Skip to content Skip to navigation

Couple tirelessly pursues help for gamblers

June 17, 2015
by Gary A. Enos, Editor
| Reprints

Arnie and Sheila Wexler have worked as a team for more than two decades to help people overcome the pain and family destruction wrought by gambling addiction. They have seen numerous changes across the landscape, from society's somewhat begrudging acceptance of problem gambling as a disease to an increasing prevalence of women directly affected by gambling addiction's devastation. Their commitment to giving back has never wavered.

“The only people who stay in recovery are those who reach their hand out and help other people,” says Arnie Wexler, a recovering compulsive gambler (last bet: April 10, 1968) whose numerous roles in recovery have included executive director of the Council on Compulsive Gambling of New Jersey and senior vice president of the National Council on Problem Gambling.

Wexler in 2014 joined with former New York sportswriter Steve Jacobson to release All Bets Are Off: Losers, Liars, and Recovery From Gambling Addiction (Central Recovery Press), which chronicles Wexler's addiction and recovery but perhaps more importantly offers a window into how his journey affected his wife, who for years now has counseled gamblers (among her efforts, she introduced a program for compulsive gamblers at the New Hope Foundation inpatient treatment facility in Marlboro, N.J.). The passages drawn from Jacobson's interviews with Sheila Wexler offer one of the most detailed looks to date at gambling's effect on a loved one.

“I couldn't read too much of that at one time,” Arnie Wexler says in reference to the book sections labeled “Sheila's experience.” He explains, “It blew me away. Sometimes it felt like I had been through a session.”

Early exposure

As described in the book, Arnie Wexler got his initial rush from playing pinball machines, then while still in his teens graduated to trading stocks. He and Sheila went to the movies on their first date (he was 21 and she was 16), and then to the racetrack every other time after that.

Arnie promised Sheila he would quit gambling once they were married. But on their honeymoon they got into a fight when he realized that a longshot horse on whom he didn't bet because of his promise won the Belmont Stakes, yielding a hefty payout. Arnie's gambling would continue for seven trying years in which he went into paralyzing debt and ceded the roles of husband and father.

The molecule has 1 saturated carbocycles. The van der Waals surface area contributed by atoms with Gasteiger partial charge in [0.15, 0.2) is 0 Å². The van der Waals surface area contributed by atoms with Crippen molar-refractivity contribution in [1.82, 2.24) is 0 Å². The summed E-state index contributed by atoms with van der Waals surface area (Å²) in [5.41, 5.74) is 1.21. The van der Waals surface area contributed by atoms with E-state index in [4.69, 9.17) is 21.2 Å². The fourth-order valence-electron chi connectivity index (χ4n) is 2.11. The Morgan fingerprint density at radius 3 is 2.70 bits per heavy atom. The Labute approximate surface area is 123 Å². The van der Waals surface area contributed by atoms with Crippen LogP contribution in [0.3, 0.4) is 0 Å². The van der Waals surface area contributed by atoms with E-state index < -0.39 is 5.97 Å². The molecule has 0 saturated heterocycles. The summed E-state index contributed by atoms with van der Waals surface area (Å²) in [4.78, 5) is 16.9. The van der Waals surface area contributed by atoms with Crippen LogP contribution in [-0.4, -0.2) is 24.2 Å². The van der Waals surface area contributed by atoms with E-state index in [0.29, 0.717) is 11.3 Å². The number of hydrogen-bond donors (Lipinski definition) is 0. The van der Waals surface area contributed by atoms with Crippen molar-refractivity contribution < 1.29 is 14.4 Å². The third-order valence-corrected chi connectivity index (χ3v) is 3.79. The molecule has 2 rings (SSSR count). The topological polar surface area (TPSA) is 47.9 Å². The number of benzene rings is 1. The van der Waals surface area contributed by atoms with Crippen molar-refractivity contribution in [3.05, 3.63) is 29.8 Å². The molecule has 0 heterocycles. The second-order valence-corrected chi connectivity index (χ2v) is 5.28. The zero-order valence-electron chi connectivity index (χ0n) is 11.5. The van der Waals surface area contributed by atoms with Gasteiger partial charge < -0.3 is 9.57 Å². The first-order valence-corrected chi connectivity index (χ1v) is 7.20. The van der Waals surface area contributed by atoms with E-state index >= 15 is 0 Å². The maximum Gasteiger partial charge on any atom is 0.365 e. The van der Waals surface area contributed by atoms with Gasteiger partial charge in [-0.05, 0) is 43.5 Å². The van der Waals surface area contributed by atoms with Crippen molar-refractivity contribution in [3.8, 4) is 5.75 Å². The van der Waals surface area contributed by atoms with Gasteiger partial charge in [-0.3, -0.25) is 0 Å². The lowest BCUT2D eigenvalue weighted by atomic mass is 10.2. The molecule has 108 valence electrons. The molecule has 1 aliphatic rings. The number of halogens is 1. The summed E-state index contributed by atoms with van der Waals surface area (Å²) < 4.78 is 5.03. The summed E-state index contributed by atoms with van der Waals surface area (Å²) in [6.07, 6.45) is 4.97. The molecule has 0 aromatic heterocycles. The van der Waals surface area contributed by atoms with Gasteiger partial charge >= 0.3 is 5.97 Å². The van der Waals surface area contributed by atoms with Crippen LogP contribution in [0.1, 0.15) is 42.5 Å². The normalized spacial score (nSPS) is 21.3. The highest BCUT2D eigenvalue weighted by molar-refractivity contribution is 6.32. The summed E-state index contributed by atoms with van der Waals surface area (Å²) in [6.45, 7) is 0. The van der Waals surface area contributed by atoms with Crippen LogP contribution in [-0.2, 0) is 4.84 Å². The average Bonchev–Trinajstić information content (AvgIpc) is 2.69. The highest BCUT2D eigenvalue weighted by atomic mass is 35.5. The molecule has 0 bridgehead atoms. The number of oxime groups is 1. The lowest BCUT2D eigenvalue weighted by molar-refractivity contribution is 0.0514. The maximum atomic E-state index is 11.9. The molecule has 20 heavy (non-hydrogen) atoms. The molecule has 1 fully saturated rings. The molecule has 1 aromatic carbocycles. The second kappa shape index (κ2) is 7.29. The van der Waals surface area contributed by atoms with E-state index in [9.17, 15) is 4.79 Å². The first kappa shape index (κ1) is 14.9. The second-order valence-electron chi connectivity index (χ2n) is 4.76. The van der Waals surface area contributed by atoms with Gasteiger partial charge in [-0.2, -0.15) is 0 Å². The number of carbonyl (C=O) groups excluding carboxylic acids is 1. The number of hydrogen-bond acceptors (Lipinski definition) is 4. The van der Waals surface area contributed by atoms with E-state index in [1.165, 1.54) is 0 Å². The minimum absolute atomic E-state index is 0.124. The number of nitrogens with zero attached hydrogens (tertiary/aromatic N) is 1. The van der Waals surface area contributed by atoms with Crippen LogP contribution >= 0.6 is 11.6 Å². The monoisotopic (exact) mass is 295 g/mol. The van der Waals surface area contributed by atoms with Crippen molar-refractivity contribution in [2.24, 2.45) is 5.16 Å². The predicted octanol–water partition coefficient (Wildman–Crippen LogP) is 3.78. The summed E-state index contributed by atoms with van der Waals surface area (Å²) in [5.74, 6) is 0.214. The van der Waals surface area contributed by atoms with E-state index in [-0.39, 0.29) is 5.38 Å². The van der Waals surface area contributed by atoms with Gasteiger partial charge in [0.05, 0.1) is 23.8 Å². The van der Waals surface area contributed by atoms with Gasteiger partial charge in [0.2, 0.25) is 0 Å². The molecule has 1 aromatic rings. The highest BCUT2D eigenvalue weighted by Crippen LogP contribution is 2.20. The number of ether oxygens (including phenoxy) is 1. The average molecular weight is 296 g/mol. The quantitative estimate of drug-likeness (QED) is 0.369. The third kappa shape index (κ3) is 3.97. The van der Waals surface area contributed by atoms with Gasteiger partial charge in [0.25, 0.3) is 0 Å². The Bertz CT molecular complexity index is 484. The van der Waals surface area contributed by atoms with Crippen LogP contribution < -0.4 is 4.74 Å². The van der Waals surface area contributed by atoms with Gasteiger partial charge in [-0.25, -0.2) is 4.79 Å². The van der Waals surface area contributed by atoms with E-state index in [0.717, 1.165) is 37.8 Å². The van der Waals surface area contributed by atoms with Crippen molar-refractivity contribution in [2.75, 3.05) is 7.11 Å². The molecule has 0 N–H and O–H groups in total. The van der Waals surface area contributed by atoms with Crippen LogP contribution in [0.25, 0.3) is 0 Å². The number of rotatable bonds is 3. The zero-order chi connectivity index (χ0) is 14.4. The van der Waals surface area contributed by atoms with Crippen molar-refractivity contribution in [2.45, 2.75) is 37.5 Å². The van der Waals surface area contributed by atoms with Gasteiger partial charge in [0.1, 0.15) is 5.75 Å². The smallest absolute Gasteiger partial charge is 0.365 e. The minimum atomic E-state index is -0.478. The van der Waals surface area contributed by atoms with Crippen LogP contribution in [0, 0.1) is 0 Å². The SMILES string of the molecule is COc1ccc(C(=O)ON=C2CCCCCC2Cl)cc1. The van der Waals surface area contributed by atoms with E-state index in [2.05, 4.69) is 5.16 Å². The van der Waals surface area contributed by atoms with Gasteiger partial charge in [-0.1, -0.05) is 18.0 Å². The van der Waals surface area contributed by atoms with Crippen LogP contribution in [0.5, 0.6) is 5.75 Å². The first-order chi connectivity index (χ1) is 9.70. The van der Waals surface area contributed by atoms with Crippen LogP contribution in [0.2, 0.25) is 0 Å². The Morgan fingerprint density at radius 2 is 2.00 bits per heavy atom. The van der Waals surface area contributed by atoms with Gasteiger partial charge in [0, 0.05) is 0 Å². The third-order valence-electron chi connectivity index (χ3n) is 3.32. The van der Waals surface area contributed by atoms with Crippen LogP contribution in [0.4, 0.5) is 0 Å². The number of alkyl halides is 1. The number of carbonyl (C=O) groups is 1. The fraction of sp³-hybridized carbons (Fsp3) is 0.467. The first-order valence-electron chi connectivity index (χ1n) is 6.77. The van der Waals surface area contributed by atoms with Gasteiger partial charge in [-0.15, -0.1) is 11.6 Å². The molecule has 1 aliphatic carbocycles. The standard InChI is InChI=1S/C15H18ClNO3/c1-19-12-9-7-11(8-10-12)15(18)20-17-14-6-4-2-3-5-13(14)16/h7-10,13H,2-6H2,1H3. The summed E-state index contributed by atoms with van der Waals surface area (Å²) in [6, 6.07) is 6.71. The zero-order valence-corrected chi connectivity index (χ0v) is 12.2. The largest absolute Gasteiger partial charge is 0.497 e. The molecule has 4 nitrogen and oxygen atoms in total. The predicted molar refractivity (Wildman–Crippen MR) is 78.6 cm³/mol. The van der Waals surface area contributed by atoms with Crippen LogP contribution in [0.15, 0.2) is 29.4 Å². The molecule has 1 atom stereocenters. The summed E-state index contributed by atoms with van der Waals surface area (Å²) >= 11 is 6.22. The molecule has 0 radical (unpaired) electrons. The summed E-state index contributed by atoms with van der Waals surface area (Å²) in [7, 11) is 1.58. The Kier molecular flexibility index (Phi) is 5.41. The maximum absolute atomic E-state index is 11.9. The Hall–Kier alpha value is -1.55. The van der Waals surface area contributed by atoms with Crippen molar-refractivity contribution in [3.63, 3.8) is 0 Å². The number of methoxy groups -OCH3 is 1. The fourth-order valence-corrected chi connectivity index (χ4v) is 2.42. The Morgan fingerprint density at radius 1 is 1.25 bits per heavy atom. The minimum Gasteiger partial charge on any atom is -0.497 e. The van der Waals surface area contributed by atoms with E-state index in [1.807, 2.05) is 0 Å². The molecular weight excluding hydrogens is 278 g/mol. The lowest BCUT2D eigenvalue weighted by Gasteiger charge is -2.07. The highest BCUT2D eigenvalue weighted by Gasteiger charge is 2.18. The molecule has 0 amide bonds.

“The obvious question is, Why didn't I walk out?” Sheila Wexler states in the book. “Well, in the '60s, not many women felt they could walk out of marriages. What could I do? My husband didn't beat me but I was a beaten-down woman. … I didn't even consider leaving him because I felt totally dependent on him. The saddest thing is I had resigned myself to this way of life.”

Arnie stopped gambling shortly after he attended his first 12-Step meeting on the advice of a boss; he agreed to do so only because he mistakenly thought the boss had told him that the 12-Step group would help him erase his gambling debts. He and Sheila eventually would counsel other gamblers, first in separate efforts and later as partners who also trained thousands of casino workers and addiction counselors along the way. They are now working with the Palm Beach County, Fla., treatment facility Recovery Road, which has developed a niche in treating gambling addiction. Arnie says he also answers five to 10 calls a day on a toll-free gambling helpline (1-888-LASTBET).

“We don't share our story [with clients] right off the bat,” Arnie says. “A great key is getting someone to trust you.”

He continues to see numerous examples of the extreme behaviors individuals will engage in to support their addiction. He matter-of-factly describes one woman from Europe who had such an urge to gamble that she would chain herself to the radiator in her home and throw her keys into the street, where a neighbor would pick them up in the morning and set her free.

Demographic changes

The profile of the gambling addict has changed considerably over the past two decades, say the Wexlers. Back then only about one in five of the individuals they were helping were women. That percentage has continued to grow as more “escape gamblers” attracted to slot machines have experienced problems.

Many programs that treat alcohol use disorders fail to detect a co-occurring issue with gambling, and that's the behavior an individual will turn back to upon leaving treatment. It's difficult these days to identify an individual who is not affected by some cross-addiction, the Wexlers say.

The Foundation for Recovery last spring honored the couple, whom Central Recovery Press refers to in its book materials as “the foremost leaders addressing the devastation of gambling addiction today,” with its Robert Rehmar Addiction Professional Award. The award is presented to professionals “who have helped raise public awareness of the need for treatment and prevention, or who have made breakthroughs in the treatment/prevention of addiction and support for recovery,” the foundation states.

Topics